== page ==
Millennials continue to confound older generations with an emerging tendency to reverse the traditional order of steps in a committed relationship. Where the norm used to be, "First comes marriage, then comes the mortgage," a 2013 Coldwell Banker Real Estate survey found that for one in four married couples, joint homeownership came before wedding bells.
Those in the housing markets have definitely noticed this trend of buying a house before marriage. "I find a much higher percentage of millennials are the product of divorced or second families," said Bruce Ailion, a real estate professional with RE/MAX Greater Atlanta. "The expectation of marriage as a forever proposition has changed and thus , they are not holding off on making major life decisions till marriage -- whether that is moving in together, having children, starting a business, or buying a house."
Buying a house before marriage: What's behind the growing trend?
So what is it that makes getting a mortgage loan together -- definitely a big commitment -- easier than getting married first?
Rising costs of weddings. One reason could be the rising price of weddings in the U.S. With the average wedding cost ringing in around $28,000, many couples are putting off that expense in favor of other financial goals, such as buying a home.
Jeff Kear, CEO of My Wedding Workbook Pro, sees finances as a key consideration in buying a house before marriage. Due to recently high unemployment rates, "young people simply don't have the disposable income to pay for a wedding," Kear said. "Add to that the fact that their parents' nest eggs may have taken a big hit with the recession, and families have less money to shell out for a big wedding."
Financial security. "Often in these couples, one or both feel capable of going forward alone with the home if something happened to the relationship either before or after marriage," Ailion said.
High cost of housing. "Another factor: in many markets renting an apartment can be nearly twice as costly as owning," Ailion said." Many unmarried couples living together are doing so to reduce living expenses. One residence costs less than two."
Confidently cohabitating. Millennials are more likely to postpone marriage, choosing to live together instead. For instance, from 1990 to 2008, while millennials were moving into adulthood, the share of households headed by a cohabiting couple nearly doubled (to 6.2 million), according to the Census Bureau.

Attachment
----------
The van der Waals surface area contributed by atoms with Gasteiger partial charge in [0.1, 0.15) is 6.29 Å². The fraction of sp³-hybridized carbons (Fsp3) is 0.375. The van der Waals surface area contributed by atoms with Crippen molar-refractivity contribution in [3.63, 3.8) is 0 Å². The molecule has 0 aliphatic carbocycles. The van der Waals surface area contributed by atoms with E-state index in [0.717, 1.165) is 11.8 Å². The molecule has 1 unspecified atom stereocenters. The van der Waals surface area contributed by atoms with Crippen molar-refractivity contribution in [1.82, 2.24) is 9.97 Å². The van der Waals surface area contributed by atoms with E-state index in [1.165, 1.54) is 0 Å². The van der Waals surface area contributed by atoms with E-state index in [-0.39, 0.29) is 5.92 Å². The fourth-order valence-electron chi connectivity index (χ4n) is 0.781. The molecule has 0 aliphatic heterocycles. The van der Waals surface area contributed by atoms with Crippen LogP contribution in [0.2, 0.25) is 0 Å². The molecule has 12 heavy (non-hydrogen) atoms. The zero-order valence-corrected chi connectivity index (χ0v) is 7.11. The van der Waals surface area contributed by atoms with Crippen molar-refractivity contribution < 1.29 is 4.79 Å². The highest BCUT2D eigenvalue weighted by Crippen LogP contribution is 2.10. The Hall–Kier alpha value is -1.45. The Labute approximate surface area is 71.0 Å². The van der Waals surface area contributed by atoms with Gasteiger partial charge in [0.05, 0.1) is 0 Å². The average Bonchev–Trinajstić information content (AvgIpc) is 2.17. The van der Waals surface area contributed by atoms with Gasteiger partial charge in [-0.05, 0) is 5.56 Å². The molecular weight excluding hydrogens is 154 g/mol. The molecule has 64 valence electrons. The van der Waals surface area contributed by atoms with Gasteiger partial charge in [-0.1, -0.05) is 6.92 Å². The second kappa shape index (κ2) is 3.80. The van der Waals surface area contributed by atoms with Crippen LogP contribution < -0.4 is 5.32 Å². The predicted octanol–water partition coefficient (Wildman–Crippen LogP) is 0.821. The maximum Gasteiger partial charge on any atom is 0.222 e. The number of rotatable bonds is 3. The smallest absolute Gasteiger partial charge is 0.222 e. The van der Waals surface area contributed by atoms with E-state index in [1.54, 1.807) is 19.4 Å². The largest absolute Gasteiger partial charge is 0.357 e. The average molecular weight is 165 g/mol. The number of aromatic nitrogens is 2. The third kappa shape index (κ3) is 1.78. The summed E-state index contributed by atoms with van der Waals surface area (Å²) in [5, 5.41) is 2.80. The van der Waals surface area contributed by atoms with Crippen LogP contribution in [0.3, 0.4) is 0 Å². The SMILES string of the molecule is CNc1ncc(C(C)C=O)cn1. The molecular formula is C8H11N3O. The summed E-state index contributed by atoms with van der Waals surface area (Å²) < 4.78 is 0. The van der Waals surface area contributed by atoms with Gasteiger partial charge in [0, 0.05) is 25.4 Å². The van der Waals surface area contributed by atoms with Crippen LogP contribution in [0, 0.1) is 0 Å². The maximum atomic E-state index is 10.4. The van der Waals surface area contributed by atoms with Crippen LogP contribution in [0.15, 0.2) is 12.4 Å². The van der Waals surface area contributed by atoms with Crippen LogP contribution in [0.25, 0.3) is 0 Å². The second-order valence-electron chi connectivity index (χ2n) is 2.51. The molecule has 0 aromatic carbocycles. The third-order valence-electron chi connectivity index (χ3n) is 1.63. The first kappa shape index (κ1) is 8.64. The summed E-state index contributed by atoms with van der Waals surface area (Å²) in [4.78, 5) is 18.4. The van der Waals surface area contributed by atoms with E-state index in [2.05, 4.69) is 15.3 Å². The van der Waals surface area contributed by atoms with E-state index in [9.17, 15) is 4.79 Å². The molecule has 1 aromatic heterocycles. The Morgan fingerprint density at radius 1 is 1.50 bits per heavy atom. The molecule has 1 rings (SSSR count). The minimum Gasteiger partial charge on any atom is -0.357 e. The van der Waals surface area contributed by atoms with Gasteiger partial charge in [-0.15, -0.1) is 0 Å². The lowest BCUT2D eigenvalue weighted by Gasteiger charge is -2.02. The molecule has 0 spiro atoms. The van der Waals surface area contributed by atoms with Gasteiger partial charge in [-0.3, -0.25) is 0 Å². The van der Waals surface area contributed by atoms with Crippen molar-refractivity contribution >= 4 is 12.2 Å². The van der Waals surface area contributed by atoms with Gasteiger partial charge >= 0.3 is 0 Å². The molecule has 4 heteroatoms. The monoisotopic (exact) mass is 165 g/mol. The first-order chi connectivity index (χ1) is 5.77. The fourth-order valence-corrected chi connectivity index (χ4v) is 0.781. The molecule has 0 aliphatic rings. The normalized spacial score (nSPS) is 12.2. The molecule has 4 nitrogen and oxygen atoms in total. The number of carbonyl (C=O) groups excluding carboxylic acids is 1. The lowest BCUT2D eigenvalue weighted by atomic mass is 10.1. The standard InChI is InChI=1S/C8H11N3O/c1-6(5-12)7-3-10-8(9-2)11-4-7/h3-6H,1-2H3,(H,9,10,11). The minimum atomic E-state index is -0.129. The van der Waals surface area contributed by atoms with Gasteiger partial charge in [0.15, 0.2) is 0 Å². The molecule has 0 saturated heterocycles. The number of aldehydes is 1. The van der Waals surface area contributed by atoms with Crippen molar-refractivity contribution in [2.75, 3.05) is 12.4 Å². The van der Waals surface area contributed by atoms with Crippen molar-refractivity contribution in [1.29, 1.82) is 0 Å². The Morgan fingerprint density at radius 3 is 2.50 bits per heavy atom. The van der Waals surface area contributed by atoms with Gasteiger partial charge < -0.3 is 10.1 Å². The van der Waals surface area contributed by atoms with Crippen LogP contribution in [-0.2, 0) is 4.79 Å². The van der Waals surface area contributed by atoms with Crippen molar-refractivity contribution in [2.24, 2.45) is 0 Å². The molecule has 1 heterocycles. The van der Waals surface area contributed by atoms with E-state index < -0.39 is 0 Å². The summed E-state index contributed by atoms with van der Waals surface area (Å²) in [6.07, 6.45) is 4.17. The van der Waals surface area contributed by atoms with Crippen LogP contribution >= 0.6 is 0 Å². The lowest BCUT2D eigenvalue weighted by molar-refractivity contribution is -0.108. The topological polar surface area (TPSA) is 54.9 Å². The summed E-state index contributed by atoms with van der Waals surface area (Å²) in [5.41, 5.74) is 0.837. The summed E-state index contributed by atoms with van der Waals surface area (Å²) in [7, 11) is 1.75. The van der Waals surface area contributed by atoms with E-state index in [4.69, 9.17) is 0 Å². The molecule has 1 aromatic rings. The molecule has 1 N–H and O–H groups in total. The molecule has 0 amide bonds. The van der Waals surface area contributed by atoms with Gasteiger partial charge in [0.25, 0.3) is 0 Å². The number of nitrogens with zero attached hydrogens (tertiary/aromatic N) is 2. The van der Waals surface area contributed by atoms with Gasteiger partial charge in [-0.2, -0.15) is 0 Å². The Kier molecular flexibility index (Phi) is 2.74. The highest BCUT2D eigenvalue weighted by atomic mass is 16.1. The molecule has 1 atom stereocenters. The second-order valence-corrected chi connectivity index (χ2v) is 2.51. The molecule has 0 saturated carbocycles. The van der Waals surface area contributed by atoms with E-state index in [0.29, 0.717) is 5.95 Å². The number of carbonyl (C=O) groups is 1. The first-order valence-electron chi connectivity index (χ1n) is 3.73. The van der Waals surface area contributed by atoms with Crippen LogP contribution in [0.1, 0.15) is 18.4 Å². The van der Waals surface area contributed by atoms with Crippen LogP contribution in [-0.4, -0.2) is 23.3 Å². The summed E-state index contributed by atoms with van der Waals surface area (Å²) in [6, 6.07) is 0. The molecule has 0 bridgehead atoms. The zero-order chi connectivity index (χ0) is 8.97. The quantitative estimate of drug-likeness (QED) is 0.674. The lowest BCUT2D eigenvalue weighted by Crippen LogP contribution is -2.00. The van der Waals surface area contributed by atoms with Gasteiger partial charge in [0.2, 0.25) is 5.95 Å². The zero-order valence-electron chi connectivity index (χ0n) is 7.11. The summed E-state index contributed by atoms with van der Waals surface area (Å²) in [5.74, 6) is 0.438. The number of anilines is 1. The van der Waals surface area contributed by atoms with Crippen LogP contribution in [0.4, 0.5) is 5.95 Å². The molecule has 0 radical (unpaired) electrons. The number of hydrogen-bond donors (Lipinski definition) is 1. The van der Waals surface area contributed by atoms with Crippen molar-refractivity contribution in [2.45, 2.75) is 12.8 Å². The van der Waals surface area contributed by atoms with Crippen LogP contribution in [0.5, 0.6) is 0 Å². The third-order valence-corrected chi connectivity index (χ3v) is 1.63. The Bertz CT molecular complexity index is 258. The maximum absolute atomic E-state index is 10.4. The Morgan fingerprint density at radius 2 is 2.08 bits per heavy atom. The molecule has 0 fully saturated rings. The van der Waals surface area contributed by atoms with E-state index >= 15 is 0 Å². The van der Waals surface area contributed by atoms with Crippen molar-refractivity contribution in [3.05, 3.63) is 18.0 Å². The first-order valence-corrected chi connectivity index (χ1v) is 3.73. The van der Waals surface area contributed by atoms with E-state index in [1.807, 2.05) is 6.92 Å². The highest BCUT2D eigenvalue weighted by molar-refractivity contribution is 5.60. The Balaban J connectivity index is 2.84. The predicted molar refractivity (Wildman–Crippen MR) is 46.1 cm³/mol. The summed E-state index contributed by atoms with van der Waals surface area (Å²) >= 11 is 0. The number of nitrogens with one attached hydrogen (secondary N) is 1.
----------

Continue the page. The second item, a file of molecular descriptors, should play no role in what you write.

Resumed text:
Kear notes that fewer young Americans attach the same meaning to a wedding and marriage than previous generations"
They believe that they can be just as committed to each other without the validation of a wedding or marriage certificate, so they are content to take out a loan and buy a house together because they are confident in their commitment to each other.
From the mouth of a Millennial: Why getting a mortgage before marriage makes sense
One millennial, 24-year-old Aubin Tierney, a recruitment, marketing associate and lab assistant for Mountain View Clinical Research, shares her experience:
I am looking into buying a house for the first time within the next six months. I live with my boyfriend and we act just like we are married, but because of the economy, marriage is not in the picture anytime soon.
Socially, my generation moves in with someone they are dating before they are married and marriage comes with financial stability and after smoothing out the kinks of getting used to the significant other, like dirty clothes on the floor or my beauty supplies overtaking the counter.
Of course, I am still old fashioned and want to be married before I have children -- but a house is a smart investment because it becomes a waste of money to rent every year when that money can be going toward house payments. A house is more of a priority than a wedding. Saving for a home down payment seems easier.
Things to consider when buying a house as an unmarried couple
Of course, whenever you sign a contract, you are legally bound to abide by its terms. If a couple purchases a property and then decides to part, both people are responsible for the debt for the lifetime of the loan. So how does cosigning on a home loan work without being legally married?
Whatever the relationship, it's important to realize a mortgage is a legally binding contract.
"The historically low mortgage rates have made buying a home attractive to more people," said Edward J. Achtner, Bank of America senior vice president, area executive. "However, just like those who are married, millennials who are cohabitating need to understand that they are both contractually bound to the loan agreement."
Achtner notes that it's important to determine certain things before you purchase. In case the relationship falls apart, can you carry the entire mortgage payment -- including property taxes and insurance? If not, consider renting until you are on steadier financial or relationship ground.
Once you do decide to take the home-buying plunge, there are three ways that an unmarried couple can sign on a home loan. According to David Bakke of MoneyCrashers, one person becomes the sole owner, both people sign as "joint tenants," or both parties sign as "tenants in common."
"If only one name is on the on the loan, the other party won't have much recourse in the event of separation, a future divorce, or a death," Bakke said. "When signing as joint tenants, both parties typically share equal ownership. When signing as tenants in common, if one party passes away, his or her portion of the home goes to whoever is designated in their will. Any unmarried couple wishing to purchase a home together should definitely consult a real estate attorney prior to buying."
This article originally appeared on Go Banking Rates.
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